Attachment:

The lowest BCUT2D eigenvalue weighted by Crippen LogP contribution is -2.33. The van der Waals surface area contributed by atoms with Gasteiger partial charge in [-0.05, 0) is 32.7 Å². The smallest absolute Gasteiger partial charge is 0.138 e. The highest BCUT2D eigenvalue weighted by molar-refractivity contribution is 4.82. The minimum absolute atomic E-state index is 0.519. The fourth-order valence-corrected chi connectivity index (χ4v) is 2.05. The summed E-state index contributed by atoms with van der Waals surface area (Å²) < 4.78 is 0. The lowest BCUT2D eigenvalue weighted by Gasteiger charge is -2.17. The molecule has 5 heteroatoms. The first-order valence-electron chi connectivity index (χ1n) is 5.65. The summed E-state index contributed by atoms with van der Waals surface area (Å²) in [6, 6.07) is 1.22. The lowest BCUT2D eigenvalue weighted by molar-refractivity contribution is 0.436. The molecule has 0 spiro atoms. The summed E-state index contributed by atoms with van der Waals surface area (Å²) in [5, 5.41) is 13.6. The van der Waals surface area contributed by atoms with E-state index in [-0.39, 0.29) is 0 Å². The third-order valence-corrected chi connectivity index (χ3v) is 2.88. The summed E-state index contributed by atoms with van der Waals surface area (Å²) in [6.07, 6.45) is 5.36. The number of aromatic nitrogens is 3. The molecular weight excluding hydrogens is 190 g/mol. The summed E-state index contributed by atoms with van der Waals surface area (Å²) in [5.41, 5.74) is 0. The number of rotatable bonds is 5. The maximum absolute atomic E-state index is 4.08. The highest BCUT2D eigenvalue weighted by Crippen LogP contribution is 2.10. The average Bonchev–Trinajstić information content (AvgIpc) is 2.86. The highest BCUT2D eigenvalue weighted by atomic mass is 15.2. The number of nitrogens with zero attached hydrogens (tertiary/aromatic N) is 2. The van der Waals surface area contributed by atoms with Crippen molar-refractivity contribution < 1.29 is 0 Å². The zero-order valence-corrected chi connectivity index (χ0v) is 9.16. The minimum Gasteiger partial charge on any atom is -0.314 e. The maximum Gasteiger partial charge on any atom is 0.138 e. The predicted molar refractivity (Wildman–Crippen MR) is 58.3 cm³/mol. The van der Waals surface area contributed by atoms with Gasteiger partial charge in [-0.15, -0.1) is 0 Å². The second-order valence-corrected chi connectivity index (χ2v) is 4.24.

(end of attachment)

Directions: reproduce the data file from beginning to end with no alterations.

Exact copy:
The lowest BCUT2D eigenvalue weighted by Crippen LogP contribution is -2.33. The van der Waals surface area contributed by atoms with Gasteiger partial charge in [-0.05, 0) is 32.7 Å². The smallest absolute Gasteiger partial charge is 0.138 e. The highest BCUT2D eigenvalue weighted by molar-refractivity contribution is 4.82. The minimum absolute atomic E-state index is 0.519. The fourth-order valence-corrected chi connectivity index (χ4v) is 2.05. The summed E-state index contributed by atoms with van der Waals surface area (Å²) < 4.78 is 0. The lowest BCUT2D eigenvalue weighted by Gasteiger charge is -2.17. The molecule has 5 heteroatoms. The first-order valence-electron chi connectivity index (χ1n) is 5.65. The summed E-state index contributed by atoms with van der Waals surface area (Å²) in [6, 6.07) is 1.22. The lowest BCUT2D eigenvalue weighted by molar-refractivity contribution is 0.436. The molecule has 0 spiro atoms. The summed E-state index contributed by atoms with van der Waals surface area (Å²) in [5, 5.41) is 13.6. The van der Waals surface area contributed by atoms with E-state index in [-0.39, 0.29) is 0 Å². The third-order valence-corrected chi connectivity index (χ3v) is 2.88. The summed E-state index contributed by atoms with van der Waals surface area (Å²) in [6.07, 6.45) is 5.36. The number of aromatic nitrogens is 3. The molecular weight excluding hydrogens is 190 g/mol. The summed E-state index contributed by atoms with van der Waals surface area (Å²) in [5.41, 5.74) is 0. The number of rotatable bonds is 5. The maximum absolute atomic E-state index is 4.08. The highest BCUT2D eigenvalue weighted by Crippen LogP contribution is 2.10. The average Bonchev–Trinajstić information content (AvgIpc) is 2.86. The highest BCUT2D eigenvalue weighted by atomic mass is 15.2. The number of nitrogens with zero attached hydrogens (tertiary/aromatic N) is 2. The van der Waals surface area contributed by atoms with Crippen molar-refractivity contribution < 1.29 is 0 Å². The zero-order valence-corrected chi connectivity index (χ0v) is 9.16. The minimum Gasteiger partial charge on any atom is -0.314 e. The maximum Gasteiger partial charge on any atom is 0.138 e. The predicted molar refractivity (Wildman–Crippen MR) is 58.3 cm³/mol. The van der Waals surface area contributed by atoms with Gasteiger partial charge in [-0.15, -0.1) is 0 Å². The second-order valence-corrected chi connectivity index (χ2v) is 4.24.